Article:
The Crucible Trials

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Arthur Miller’s The Crucible is revered for accurately telling the story about the events which unfolded in Salem, Massachusetts during 1692. Demirkaya says that The Crucible “… opened at a time when the term witch-hunt was nearly synonymous in the public mind…” (125). The play was published in 1953 during the Red Scare, and as Susan C.W. Abbotson says in her book, Student Companion to Arthur Miller, “It tells the story behind the Salem witch trials of 1692, centering our attention on the effect of these trials had on the Proctor family, as well as making an analogous commentary on the actions of the House Un-American Activities Committee (HUAC) in the 1950s” (117). Arthur Miller was adamant that his critics know these events were not made …show more content…
Johnson also said that, “It is also true that a few Americans were already going to the extreme in opposing communism. (130). This was made apparent when, during the 1950’s, a United States senator from Wisconsin by the name of Joseph McCarthy also used his involvement in the House Un-American Activities Committee to strike fear into the hearts and minds of American citizens. The HUAC was tasked with the duty of investigating subversive acts and citizens who allegedly had communist ties. One must note that in Claudia and Vernon Johnson’s Understanding The Crucible, they say that “… membership in the Communist Party was a perfectly legal act at the time” …show more content…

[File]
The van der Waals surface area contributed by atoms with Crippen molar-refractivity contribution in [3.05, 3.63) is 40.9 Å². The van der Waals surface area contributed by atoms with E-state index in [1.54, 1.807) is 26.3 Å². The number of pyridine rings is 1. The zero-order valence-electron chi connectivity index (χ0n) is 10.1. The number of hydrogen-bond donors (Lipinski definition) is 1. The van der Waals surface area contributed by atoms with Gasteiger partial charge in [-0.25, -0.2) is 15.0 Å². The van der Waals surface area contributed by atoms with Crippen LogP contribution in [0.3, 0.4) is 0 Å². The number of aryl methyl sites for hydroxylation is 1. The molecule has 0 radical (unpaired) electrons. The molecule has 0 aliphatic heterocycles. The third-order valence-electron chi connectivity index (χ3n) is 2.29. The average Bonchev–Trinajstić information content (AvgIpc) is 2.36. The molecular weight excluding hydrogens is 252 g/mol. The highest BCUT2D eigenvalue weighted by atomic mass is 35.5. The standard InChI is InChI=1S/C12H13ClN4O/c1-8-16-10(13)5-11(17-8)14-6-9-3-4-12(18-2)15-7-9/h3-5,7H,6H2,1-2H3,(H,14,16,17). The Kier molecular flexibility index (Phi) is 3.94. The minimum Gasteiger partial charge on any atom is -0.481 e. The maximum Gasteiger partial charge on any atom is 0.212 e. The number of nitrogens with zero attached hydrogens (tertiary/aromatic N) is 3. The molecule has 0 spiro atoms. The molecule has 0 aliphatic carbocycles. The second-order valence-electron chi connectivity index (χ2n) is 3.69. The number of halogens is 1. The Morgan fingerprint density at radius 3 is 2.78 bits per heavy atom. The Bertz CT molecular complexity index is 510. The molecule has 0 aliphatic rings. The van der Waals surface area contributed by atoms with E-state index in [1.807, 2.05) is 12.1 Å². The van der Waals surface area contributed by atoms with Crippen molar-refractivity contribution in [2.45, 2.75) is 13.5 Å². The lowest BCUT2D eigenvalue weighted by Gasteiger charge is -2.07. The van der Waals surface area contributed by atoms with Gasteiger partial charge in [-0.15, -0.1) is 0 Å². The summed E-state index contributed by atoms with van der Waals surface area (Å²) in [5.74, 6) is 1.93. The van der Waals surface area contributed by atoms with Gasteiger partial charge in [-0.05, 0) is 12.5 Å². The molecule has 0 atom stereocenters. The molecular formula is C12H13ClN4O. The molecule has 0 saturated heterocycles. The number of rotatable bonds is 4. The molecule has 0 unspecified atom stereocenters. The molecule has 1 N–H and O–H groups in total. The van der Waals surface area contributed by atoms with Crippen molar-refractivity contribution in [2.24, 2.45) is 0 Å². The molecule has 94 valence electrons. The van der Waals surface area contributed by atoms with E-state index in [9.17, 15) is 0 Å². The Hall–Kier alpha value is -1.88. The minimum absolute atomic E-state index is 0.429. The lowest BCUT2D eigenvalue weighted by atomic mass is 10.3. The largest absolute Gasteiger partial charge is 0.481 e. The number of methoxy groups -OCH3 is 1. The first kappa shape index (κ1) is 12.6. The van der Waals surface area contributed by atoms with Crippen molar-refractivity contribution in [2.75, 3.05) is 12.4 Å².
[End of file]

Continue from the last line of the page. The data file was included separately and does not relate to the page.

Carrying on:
Additionally, “Anyone standing up in the Salem of 1692 who denied that witches existed would have faced immediate arrest, the hardest interrogation and quite possibly the rope” (Johnson 40). These accusations often ended up in convictions. Claudia Johnson, in her book Justice in Arthur Miller’s The Crucible, states that “Normally, these citations resulted in a routine Federal Court trial which wound up in half an hour with an inevitable conviction” (Johnson 38). Also, being subpoenaed to one of these hearings was incredibly expensive. Arthur Miller said himself that “This lecture cost me some $40,000 in lawyer’s fees, a year’s suspended sentence for Contempt of Congress” (Johnson 40). In addition to these fees people’s reputations would often be ruined after dealing with the

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